The use of weightlifting pulling movements are more common in strength and conditioning programs than the jerk and its variations (Weldon et al., 2020). The jerk variations include behind the head jerks, power jerks, squat jerks, push presses, push jerks, and snatch balances. The jerk actually shares a lot of the same benefits as the weightlifting pulling variations, such as power production, rate of force development and movement specificity. The jerk and it variations also have unique benefits that make it an important component for athletic performance training such as a quad dominant thrust, force transmission, and trunk stability.
Benefits shared with the weightlifting pull
The jerk and its variations are exercises with high power outputs, high rate of force development, and high levels of movement specificity to sporting actions (Chiu & Schilling 2005, Soriano et al. 2019; Lake et al., 2006). The peak power outputs for hang power cleans, push presses and jump squats are equivalent and each exercise could be used interchangeably for the development of power (Comfort et al., 2016). The peak rate of force development in the jerk is similar to the counter movement vertical jump (Lake et al., 2006). Therefore, the jerk and its variations are beneficial exercises for the development of power and rate of force development. The push jerk is a more similar movement to the counter movement jump than the jump squat (Cushion et al., 2016). This similarity makes it a good choice for improving jumping and sprinting ability (Soriano et al. 2019). Also, if the split position is used, in the jerk lead leg, bracing will be improved (Bartonietz, 1996). This is beneficial for throwing sports such as pitching, javelin and discus (Bartonietz, 1996). Further, the impact forces from the split are less than from loading recorded for cricket fast bowling (Lake et al., 2006). Therefore, it is a safe method to improve front leg bracing, power and rate of force development.
Unique benefits for the jerk and its variations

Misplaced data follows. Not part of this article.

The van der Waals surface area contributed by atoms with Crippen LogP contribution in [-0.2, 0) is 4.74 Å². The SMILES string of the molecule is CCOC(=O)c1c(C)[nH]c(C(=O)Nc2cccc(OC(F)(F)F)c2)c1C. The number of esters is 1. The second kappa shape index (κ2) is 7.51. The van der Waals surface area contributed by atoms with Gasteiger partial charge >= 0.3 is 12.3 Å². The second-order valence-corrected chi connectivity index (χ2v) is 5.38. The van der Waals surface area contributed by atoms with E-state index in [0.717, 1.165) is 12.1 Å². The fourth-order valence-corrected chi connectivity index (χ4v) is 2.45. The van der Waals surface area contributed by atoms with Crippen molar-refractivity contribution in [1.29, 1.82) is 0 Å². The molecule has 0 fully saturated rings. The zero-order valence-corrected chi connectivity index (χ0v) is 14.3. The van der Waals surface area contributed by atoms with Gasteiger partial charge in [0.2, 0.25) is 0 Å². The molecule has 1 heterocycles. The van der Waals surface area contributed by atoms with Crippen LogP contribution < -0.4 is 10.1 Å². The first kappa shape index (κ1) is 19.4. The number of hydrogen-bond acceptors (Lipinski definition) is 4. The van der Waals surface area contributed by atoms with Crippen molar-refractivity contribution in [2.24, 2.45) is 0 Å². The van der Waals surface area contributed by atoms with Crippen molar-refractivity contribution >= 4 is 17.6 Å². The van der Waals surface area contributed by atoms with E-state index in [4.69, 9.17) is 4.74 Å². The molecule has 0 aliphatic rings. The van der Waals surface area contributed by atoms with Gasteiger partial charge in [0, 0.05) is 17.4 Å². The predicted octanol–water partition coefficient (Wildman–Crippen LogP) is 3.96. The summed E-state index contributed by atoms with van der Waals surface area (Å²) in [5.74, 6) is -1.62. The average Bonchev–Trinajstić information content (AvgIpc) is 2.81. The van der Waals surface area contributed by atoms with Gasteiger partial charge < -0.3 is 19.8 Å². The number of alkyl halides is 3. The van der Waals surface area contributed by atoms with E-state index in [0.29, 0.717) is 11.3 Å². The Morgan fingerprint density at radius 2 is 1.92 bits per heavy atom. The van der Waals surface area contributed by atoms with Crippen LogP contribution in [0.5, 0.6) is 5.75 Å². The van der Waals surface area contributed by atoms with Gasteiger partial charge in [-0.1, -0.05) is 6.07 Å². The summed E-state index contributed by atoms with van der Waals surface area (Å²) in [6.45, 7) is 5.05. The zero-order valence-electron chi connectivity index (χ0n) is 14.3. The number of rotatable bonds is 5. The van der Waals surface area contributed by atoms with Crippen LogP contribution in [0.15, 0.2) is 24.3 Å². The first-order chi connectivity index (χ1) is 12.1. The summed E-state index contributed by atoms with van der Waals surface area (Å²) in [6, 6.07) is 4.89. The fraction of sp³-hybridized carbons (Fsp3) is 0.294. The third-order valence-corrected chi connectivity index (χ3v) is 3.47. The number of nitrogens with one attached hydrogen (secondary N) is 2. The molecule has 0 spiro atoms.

The unique benefits of the jerk and its variations include a quad dominant thrust, force transmission from lower body to upper body, and increased trunk stability. While both jumping and jerking display a distal to proximal recruitment pattern, this similar pattern increases the transfer of performance benefits (Cleather et al., 2013). The jerk and its variations are quad dominant because the trunk is forced to remain upright to support the bar on the shoulders (Comfort et al., 2016). The weightlifting pull is hip dominant (Comfort et al., 2016). The use of heavier loads in the jump squat can causes athletes to bend forward increasing the amount of hip involvement (Comfort et al., 2016). Therefore, jerking is a knee dominant activity and could be used to enhance athletes who are deficient in knee extension power (Cleather et al., 2013). The jerk and its variations require explosive triple extension of the hip, knee and ankle and the force transmission from the lower to upper body, which is a skill that is beneficial for athletes (Soriano et al. 2019). In a study of the push press in resistance trained men by Lake et al (2014), they found the push press to be comparable to the jump squat in terms of mechanical demand and lower body power production, but has the added benefits of providing a stimulus for upper-body pressing and trunk stability. Supporting weights overhead has been shown to be beneficial for the development of trunk muscles (Saeterbakken & Fimland, 2012; ErikssonCrommert et al., 2014). Also, the jerk is the lift with the greatest weights overhead (Hori et al., 2005). Therefore, the jerk and its variations have a great potential for training of the trunk stabilizers (Bishop et al., 2018).
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